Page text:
The value of Lent is universal
If you are not all that familiar with Lent, it is the intentional time leading up to the crucifixion and resurrection of Jesus. As you might imagine, it tends to focus on the frailty of life, the reality of suffering and our sharing in Jesus’ path to the cross. That is why people have tended to give up things for Lent, making life a little tougher and marking this time as different from the usual. It is not a happy time but a meaningful time because it can reflect the reality of our lives.
People love a good story. Of course, it would not surprise you to learn that we in the church believe we have the very best story – the love story, so to speak, between God and God’s creation with human beings at the center. We have specific holidays commemorating the highlights of that story (Christmas and Resurrection Sunday/Easter), but there is more to the story than just those particular days. There are the days around those days, days leading up to those days and days of reflection and appreciation after those days. The story is worth inhabiting and appreciating for more than just those individual holy days.
Biblical figures (including Jesus) spent time alone in the wilderness, especially that 40-day stretch. We also need periods of time to dwell with God more than just one day here and one day there. This brings us to the season of Lent that in many ways is supposed to reflect that time in the wilderness.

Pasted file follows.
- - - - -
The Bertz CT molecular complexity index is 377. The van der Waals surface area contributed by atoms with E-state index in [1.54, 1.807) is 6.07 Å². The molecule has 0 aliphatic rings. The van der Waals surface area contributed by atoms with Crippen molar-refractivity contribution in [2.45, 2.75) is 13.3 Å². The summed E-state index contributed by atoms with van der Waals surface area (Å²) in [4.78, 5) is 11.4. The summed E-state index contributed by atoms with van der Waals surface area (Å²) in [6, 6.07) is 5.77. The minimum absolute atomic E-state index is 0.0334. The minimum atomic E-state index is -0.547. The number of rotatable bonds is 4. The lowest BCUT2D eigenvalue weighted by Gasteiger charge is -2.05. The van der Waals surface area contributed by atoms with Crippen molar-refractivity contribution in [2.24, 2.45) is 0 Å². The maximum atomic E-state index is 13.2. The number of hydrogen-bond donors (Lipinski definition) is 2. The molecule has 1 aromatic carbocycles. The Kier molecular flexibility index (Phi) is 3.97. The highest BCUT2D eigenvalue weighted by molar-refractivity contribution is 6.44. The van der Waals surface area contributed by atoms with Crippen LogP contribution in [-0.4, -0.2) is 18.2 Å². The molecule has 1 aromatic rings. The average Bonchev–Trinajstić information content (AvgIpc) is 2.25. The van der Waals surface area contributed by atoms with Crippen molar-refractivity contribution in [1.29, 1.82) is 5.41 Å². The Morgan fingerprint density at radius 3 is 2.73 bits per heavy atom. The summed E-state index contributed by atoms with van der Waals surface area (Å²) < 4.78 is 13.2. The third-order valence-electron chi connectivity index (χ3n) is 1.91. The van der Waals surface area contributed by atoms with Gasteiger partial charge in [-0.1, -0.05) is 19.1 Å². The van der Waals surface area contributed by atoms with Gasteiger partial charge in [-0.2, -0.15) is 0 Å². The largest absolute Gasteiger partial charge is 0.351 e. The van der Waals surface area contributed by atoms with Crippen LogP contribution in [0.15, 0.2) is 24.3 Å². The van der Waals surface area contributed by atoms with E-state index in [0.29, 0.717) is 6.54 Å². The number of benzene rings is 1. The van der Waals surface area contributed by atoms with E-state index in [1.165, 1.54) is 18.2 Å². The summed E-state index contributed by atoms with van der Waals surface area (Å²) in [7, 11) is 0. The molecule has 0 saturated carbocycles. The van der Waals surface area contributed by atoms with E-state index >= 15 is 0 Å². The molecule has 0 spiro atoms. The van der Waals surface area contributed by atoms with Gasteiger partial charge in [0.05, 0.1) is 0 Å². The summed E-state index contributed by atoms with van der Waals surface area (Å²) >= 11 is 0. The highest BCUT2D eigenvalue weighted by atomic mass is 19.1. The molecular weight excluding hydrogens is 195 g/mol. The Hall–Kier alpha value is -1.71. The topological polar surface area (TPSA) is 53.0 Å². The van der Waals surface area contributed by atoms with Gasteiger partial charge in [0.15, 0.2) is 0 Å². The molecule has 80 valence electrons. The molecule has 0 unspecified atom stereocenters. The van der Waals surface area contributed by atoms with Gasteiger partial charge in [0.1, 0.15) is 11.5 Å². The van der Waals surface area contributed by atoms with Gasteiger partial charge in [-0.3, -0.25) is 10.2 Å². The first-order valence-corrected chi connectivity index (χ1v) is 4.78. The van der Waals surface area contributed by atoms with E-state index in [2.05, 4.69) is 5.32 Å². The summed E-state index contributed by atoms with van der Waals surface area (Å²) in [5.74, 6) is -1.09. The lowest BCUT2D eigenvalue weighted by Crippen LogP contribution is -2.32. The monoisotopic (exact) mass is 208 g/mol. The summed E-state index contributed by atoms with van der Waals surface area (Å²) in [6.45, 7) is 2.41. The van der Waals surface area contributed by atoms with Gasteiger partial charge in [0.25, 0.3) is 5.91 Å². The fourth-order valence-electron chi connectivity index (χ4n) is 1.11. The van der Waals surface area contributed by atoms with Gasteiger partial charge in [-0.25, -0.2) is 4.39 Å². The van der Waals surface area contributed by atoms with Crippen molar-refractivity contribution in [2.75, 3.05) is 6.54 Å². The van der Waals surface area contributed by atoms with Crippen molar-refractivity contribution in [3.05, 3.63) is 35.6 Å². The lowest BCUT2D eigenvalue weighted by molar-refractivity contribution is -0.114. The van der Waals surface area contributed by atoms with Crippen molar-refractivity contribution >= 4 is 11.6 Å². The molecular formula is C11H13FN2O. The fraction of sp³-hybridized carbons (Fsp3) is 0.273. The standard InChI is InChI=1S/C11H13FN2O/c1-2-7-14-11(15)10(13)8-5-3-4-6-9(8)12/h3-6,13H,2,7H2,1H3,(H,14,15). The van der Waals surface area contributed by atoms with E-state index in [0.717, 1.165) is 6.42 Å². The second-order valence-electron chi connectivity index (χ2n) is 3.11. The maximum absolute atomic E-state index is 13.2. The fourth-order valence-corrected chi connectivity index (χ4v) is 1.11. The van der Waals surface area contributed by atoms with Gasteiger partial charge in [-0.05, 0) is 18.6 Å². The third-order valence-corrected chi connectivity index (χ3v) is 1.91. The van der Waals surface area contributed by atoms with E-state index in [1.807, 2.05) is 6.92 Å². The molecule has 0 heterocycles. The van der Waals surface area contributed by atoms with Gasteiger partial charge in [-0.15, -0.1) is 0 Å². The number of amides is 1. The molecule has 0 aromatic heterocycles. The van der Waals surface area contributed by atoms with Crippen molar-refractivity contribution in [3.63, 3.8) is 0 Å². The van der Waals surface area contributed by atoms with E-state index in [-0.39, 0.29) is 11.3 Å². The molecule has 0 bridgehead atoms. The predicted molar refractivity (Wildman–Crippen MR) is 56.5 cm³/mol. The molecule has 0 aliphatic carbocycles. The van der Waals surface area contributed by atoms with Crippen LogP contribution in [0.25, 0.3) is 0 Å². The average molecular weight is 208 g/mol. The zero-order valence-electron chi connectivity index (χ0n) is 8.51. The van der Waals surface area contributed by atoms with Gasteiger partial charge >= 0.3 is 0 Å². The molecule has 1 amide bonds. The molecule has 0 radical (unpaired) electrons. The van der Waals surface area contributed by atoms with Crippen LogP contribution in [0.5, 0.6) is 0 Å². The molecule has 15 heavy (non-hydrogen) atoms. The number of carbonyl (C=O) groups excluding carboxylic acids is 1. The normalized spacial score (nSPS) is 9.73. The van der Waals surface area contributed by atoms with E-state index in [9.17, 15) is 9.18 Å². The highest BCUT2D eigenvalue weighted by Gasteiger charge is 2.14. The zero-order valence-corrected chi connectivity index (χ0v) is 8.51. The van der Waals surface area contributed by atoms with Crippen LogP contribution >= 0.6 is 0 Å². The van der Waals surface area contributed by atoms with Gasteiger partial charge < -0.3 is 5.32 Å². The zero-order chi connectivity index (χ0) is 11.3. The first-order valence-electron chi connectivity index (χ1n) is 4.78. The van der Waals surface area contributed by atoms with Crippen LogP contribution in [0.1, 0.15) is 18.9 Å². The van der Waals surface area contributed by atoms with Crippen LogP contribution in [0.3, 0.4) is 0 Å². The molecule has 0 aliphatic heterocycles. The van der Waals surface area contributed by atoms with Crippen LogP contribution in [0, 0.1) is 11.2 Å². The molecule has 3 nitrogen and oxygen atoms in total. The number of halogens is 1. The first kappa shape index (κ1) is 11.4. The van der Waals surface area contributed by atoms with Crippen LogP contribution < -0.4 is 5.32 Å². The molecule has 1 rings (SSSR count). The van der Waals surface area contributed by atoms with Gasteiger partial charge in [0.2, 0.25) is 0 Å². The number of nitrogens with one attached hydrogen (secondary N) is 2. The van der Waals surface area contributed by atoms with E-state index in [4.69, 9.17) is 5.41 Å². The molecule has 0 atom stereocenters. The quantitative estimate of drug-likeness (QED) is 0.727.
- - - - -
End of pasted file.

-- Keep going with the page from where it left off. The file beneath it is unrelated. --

I was just speaking this morning to someone who was raised in a church that never acknowledged this season. It was alien to me, as well, when I was growing up in church. It was a Roman Catholic thing, and we were not Roman Catholic, but the interesting thing about the word Catholic is that it means “universal.” Today, we are seeing more and more how the life and faith of one tradition might apply to more and more of us, even to all of us. Yes, I propose that the depth of Lent, the value of Lent, is universal. In this respect, we are not all Roman Catholic, but we can be catholic as Jesus speaks to us all through his life, his story.
The last year has felt like one giant season of Lent. We have all been forced to live differently and give up things. We have all had to deal with loss and contemplate the frailty of humanity in the face of the pandemic. Maybe God wants us to see something profound and universal through all of this that some of us encounter the weeks leading up to the cross. Maybe we are all supposed to find room for compassion in suffering, help in our loss and hope for new life, even in the darkness. We are living in the story of God’s love right now whether we realize it or not. You are welcome to join me in Lent and find God’s story working itself out in all of our lives.
You know how this story ends – God’s victorious love.
REV. DR. PETER SMITH is the transitional pastor for Farmville Presbyterian Church. He can be reached at firstname.lastname@example.org.